Critical Reading Response Final Draft Essay

Submitted By mkp750
Words: 1141
Pages: 5

Michael Phan
James Funk
Writing 39B
28 October 2014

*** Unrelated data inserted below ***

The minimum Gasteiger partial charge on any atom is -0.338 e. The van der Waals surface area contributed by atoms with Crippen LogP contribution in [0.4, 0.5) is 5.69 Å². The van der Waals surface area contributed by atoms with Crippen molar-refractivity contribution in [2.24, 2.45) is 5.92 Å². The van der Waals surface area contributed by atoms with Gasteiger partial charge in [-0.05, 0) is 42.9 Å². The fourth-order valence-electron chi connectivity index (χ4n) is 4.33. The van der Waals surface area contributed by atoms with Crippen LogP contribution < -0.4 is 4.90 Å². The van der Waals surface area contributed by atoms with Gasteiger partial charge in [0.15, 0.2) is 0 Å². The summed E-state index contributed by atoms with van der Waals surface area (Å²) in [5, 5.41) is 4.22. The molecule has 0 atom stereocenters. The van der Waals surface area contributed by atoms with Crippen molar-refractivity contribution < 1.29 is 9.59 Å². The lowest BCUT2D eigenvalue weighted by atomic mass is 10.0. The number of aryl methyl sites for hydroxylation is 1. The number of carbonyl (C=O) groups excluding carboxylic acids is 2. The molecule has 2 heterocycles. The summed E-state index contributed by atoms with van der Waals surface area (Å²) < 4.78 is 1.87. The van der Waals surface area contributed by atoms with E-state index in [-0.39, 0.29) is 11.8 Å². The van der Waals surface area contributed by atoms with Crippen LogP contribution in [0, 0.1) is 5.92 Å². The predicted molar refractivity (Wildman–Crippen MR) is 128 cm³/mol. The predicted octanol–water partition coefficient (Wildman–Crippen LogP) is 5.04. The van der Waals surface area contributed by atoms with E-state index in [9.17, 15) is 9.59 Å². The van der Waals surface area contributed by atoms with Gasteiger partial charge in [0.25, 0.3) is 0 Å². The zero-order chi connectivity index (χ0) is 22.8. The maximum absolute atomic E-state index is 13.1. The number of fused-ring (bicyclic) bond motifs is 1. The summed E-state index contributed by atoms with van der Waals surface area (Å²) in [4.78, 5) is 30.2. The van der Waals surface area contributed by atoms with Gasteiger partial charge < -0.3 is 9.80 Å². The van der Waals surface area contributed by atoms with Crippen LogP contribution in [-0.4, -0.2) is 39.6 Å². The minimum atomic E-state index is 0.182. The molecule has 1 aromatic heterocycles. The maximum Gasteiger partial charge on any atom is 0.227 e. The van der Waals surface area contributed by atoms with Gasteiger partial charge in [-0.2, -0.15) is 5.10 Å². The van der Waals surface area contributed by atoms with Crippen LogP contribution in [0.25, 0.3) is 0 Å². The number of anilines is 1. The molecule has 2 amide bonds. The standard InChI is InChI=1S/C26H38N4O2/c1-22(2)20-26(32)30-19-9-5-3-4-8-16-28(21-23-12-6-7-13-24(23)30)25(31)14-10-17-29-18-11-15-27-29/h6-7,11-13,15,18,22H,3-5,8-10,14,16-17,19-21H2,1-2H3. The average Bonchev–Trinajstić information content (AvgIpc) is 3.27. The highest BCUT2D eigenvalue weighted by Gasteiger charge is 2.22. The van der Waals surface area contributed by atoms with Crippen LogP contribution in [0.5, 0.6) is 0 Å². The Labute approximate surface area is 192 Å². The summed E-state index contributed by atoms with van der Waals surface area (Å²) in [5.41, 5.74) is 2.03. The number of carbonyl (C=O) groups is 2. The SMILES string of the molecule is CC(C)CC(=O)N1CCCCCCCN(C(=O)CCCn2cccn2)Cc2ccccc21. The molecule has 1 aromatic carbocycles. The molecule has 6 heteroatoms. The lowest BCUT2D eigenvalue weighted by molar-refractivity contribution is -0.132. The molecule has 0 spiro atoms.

Critical Reading Response Paper Detective fiction began with an era known as the Golden Age. In this era, the Golden Age detective was typically a valiant intellectual, deducing answers from clues. In these novels the world was orderly, people were inherently good and action was reserved. Eventually the Golden Age era declined after World War 1 and amidst the Great Depression leading to the inception of the “hardboiled” genre. These were times of great struggle in history, reflected by the hardboiled era through its edgier and darker atmosphere. The world was far from perfect and people, such as civilians and lawmen, were inherently wicked and corrupt. Another feature of the hardboiled genre was its general atmosphere of cynicism. This was expressed through different ways; its characters, the setting, and dialogue are all applicable ways of showing this convention. The Big Sleep by Raymond Chandler is arguably the epitome of the hardboiled genre. Yet in terms of cynicism, it is debatable that Chandler does not follow that convention, but instead his writing resembles more of an idealistic stance. In The Big Sleep, Raymond Chandler may seem to be utilizing the convention of cynicism in his writing, but one could argue that it is more associated with idealism. The convention of cynicism can be seen through Marlowe as he describes his surroundings. Upon entering the Sternwood house, he sees, “a broad stained-glass panel showing a knight in dark armor rescuing a lady who was tied to a tree and didn’t have any clothes on but some very long and convenient hair. The knight had pushed the vizor of his helmet back to be sociable, and he was fiddling with the knots on the ropes that tied the lady to the tree and not getting anywhere. I stood there and thought that if I lived in the house, I would sooner or later have to climb up there and help him. He didn’t seem to be really trying” (3-4). Chandler’s depiction of the knight elicits cynicism, but also a sense of irony and humor. Typically in fairy tales, knights are in shining armor and rescue the damsel in distress in a heroic fashion. This image of a knight in dark armor and struggling is not expected. Here readers can see the cynicism in Chandler’s writing. Perfect knights in shining armors are merely objects of fairy tales, and in Chandler’s world of disillusionment, people like that do not exist. The knight in shining armor reflects more of the Golden Age era, where detectives were heroic and valiant. Chandler’s knight is edgier, not perfect in any sense nor reflecting the heroes of the Golden Age. This is evident through the knight’s description. He is wearing dark armor, which symbolizes the antihero trait of the hardboiled genre’s characters and in a way trauma. Shining armor can be interpreted as naive and idealistic, the armor has not experienced battle. This image of dark armor can be construed as battle tested and weary from years of fighting. Being in dark armor and described as attempting to be sociable shows that the knight lacks or lost his sense of chivalry. No longer gallant nor in shining armor, the knight is now cynical and uncaring and does not even try nor care for the task placed before him in the painting. This reflects the characters in Chandler’s novel, who may have started their lives and careers desiring to improve themselves and their world in a positive manner, but living in and witnessing a deteriorating world daily ultimately degrades them to cynicism and vice. Yet, through further analysis of the passage one could argue that Chandler’s writing takes on a more idealistic stance. Upon seeing the painting, Marlowe muses to himself that he might have to go up and help out the knight. In a way, Chandler depicts Marlowe as sort of a modern day knight, which educes a more idealistic direction in the novel. In a world of corruption and disillusionment, it is difficult to remain a valiant and courageous…